Getting pregnant isn’t always as easy. For many people, conceiving takes some extra work and medical intervention. Intrauterine insemination (IUI) and in-vitro fertilization (IVF) are two types of fertility treatments to help you get pregnant when nature just isn’t doing the trick on its own.
Should you start trying to get pregnant when you’re younger or wait until you’re older? Does age impact your ability to conceive? A reproductive endocrinologist weighs in.
There’s tons of guidance out there about the many things people who are pregnant should and shouldn’t do. But what about if you’re trying to get pregnant? Learn how to ready your body and mind when you want to conceive.
You’re pregnant? Congratulations! There’s a lot to do over the next nine months — and seeing your doctor for prenatal visits ranks as one of the most important. Learn how often you’ll visit your healthcare provider and why it’s important.
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An expert outlines everything to know about taking prenatal vitamins, including when to start, when to stop and the best time of day to take them.
When you hear “strep,” you probably think of strep throat. But there’s another type of strep: Group B Streptococcus, sometimes called vaginal strep, which can be deadly to newborn babies. Here’s what you need know about this infection.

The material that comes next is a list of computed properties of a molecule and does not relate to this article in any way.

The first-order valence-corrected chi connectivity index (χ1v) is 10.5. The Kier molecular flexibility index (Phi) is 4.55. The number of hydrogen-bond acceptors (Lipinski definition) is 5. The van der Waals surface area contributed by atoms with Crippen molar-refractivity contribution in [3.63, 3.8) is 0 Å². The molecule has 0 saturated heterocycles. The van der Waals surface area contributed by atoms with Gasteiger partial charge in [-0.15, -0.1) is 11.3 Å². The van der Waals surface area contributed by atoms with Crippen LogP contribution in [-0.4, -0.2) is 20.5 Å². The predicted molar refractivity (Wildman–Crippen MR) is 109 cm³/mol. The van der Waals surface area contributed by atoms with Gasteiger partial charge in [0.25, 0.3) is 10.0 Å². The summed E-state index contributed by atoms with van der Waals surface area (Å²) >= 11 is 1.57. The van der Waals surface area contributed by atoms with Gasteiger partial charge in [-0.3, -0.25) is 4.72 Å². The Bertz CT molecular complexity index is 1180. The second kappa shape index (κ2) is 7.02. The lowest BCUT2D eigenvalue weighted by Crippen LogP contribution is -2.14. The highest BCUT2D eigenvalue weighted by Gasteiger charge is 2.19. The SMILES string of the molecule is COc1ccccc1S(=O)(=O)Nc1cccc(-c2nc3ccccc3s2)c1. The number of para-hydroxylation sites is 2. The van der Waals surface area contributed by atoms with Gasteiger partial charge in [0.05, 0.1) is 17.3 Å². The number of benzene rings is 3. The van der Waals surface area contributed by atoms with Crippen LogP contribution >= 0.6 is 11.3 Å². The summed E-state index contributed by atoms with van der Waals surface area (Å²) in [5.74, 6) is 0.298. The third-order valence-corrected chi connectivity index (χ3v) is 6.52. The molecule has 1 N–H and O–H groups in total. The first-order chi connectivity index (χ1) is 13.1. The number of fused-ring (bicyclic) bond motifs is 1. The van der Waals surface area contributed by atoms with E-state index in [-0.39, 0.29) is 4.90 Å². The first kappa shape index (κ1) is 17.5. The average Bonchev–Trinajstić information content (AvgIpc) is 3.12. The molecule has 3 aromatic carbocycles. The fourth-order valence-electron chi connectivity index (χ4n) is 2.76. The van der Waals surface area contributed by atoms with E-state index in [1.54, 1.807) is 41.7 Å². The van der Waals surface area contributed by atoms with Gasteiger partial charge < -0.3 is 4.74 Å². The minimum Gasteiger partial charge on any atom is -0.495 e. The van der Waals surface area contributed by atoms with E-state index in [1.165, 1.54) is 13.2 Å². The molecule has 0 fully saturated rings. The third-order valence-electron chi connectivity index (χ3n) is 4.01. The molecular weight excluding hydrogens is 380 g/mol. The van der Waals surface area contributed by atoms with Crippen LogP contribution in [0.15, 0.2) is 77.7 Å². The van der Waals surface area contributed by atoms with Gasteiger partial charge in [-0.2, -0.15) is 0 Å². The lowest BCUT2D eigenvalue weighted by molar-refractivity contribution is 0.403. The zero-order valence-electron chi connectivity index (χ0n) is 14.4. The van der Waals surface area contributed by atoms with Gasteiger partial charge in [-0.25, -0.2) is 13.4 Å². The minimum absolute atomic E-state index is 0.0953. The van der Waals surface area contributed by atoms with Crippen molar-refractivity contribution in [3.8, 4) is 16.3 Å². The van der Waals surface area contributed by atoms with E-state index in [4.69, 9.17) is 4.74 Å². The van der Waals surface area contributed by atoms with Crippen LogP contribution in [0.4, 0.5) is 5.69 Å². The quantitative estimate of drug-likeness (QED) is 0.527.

An expert explains why it’s safe — and important — for people who are pregnant to get the COVID-19 vaccine and booster shot.
If you’re expecting, some things may be temporarily off-limits, like alcohol and raw sushi. But do you have to give up your hair coloring routine, too? An Ob/Gyn dives into hair dye, pregnancy and what’s safe for you and your baby.
Delayed cord clamping allows beneficial blood cells to get through the umbilical cord to your baby. An expert explains the pros and cons and considerations of delayed cord clamping.
Missing your period is a common early sign of pregnancy, as is nausea or vomiting, breast tenderness or swelling, and having to pee more frequently.